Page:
WINDHOEK, 20 JUN – Namibian Ambassador to Germany, Andreas Guibeb has called for the restitution of the ‘Stone Cross’ and other cultural objects such as the Witbooi Bible, to Namibia.
Guibeb made the remarks during a symposium organised by the German Historic Museum (Deutsches Historisches Museum or DHM) in Berlin on 07 June 2018.
A media statement by the Namibian Embassy in Germany on Tuesday noted that the symposium was convened to explore the topical question of colonial objects and historical injustice.
The Stone Cross of Cape Cross, also known as ‘the Padrão’, forms part of the permanent exhibition of the DHM and can be found among German colonial objects dating back to the 19th century.
The Cross bears the coat of arms of Portugal, crowned by a cross, that was erected at the coast of Namibia in 1485 by Diogo Cão, knight of the house of King John the Second (João II) of Portugal.
When the Germans declared the territory part of the colony, ‘German South-West Africa’, following the 1884 Berlin Conference, the Cross came into German possession and was shipped to the German Empire.
In his address, Ambassador Guibeb highlighted the importance the Stone Cross has for Namibian history, the statement noted.
Guibeb said these elements form an integral part of history around which a Remembrance Culture could be fostered, noting that the return of such cultural objects will contribute to reconciliation between Namibia and Germany regarding their common past.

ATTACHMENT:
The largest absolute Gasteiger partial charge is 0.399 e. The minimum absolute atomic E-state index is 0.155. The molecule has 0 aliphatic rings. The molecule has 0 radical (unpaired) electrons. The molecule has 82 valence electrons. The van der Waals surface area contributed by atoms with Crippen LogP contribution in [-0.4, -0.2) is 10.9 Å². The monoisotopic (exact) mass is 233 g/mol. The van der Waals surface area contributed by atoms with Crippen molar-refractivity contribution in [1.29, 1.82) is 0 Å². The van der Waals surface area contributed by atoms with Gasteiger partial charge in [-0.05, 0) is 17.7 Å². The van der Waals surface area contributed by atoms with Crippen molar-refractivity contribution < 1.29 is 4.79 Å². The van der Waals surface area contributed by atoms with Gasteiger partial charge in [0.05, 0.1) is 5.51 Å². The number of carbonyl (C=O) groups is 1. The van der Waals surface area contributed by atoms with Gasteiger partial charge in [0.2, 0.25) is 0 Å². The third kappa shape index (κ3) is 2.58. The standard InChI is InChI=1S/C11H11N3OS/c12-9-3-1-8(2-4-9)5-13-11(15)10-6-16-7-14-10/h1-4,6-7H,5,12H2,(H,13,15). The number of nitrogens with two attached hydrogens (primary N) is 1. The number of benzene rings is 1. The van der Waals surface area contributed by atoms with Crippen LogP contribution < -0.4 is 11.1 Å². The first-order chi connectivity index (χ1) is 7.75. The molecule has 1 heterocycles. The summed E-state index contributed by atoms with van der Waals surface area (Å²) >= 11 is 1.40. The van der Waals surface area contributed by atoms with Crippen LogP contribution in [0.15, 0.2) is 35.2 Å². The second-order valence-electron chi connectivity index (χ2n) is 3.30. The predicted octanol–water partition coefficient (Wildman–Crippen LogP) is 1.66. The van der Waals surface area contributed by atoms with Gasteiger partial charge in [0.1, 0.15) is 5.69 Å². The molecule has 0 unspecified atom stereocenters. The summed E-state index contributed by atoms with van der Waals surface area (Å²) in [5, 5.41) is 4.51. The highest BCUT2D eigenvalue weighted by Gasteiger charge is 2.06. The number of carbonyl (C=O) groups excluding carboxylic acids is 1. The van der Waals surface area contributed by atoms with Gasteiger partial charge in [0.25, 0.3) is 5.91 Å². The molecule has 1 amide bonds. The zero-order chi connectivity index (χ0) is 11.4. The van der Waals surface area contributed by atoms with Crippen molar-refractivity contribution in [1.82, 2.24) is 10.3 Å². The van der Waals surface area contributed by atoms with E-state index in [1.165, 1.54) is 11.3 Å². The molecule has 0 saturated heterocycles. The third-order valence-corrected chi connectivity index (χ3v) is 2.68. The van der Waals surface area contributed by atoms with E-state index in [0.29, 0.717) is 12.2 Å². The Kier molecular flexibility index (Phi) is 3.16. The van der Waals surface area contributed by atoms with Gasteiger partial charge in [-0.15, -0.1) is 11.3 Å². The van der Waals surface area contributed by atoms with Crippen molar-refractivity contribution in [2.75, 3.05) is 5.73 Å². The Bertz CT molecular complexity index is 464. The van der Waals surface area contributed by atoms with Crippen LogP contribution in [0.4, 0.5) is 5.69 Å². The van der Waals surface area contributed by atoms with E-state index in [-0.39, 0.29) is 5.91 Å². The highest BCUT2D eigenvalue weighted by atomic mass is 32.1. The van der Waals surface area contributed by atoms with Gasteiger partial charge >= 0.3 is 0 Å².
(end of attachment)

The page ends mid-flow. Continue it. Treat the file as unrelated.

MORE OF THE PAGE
“The restitution of cultural objects and human remains robbed or displaced during the colonial period should be seen as a confidence building measure as it will deepen trust and confidence between the two countries,” he said.
The ambassador said such mutual trust is needed to deal with the more challenging issues regarding the past and to fashion a better common future.
He commended the Hamburg, Bremen and Baden Württemberg Federal State governments as well as the other State museums and ethnological institutions that have offered to return remains and cultural objects, like the Hendrik Witbooi Bible and Journals.
Guibeb therefore urged the Deutsches Historisches Museum to do the same with regard to the Padrão.
Other members of the delegation who contributed Namibian historical, ethnographic and political perspectives to the symposium included Professor Phanuel Kaapama and Dr Ellen Namhila of the University of Namibia and Dag Henrichsen, a Namibian historian lecturing at the Basel Africa Museum in Switzerland, among others.